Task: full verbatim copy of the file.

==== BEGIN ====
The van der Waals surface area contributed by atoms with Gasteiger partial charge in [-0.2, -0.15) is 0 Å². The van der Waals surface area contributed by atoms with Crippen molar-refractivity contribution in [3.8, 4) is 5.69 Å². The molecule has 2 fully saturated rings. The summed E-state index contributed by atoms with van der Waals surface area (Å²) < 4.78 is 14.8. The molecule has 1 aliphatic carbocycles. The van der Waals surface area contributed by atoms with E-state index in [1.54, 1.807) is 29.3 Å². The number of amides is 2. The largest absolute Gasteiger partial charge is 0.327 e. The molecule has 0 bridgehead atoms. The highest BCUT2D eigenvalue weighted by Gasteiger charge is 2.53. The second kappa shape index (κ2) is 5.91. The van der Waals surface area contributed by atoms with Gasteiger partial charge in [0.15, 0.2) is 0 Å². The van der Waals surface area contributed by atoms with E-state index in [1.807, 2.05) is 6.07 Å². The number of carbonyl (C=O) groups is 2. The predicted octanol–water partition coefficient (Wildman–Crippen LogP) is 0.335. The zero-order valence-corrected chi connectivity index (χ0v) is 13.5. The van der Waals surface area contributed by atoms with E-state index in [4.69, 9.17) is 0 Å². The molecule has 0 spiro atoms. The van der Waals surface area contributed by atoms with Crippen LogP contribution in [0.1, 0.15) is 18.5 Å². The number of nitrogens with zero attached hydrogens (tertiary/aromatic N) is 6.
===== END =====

The van der Waals surface area contributed by atoms with Gasteiger partial charge in [-0.2, -0.15) is 0 Å². The van der Waals surface area contributed by atoms with Crippen molar-refractivity contribution in [3.8, 4) is 5.69 Å². The molecule has 2 fully saturated rings. The summed E-state index contributed by atoms with van der Waals surface area (Å²) < 4.78 is 14.8. The molecule has 1 aliphatic carbocycles. The van der Waals surface area contributed by atoms with E-state index in [1.54, 1.807) is 29.3 Å². The number of amides is 2. The largest absolute Gasteiger partial charge is 0.327 e. The molecule has 0 bridgehead atoms. The highest BCUT2D eigenvalue weighted by Gasteiger charge is 2.53. The second kappa shape index (κ2) is 5.91. The van der Waals surface area contributed by atoms with Gasteiger partial charge in [0.15, 0.2) is 0 Å². The van der Waals surface area contributed by atoms with E-state index in [1.807, 2.05) is 6.07 Å². The number of carbonyl (C=O) groups is 2. The predicted octanol–water partition coefficient (Wildman–Crippen LogP) is 0.335. The zero-order valence-corrected chi connectivity index (χ0v) is 13.5. The van der Waals surface area contributed by atoms with E-state index in [4.69, 9.17) is 0 Å². The molecule has 0 spiro atoms. The van der Waals surface area contributed by atoms with Crippen LogP contribution in [0.1, 0.15) is 18.5 Å². The number of nitrogens with zero attached hydrogens (tertiary/aromatic N) is 6.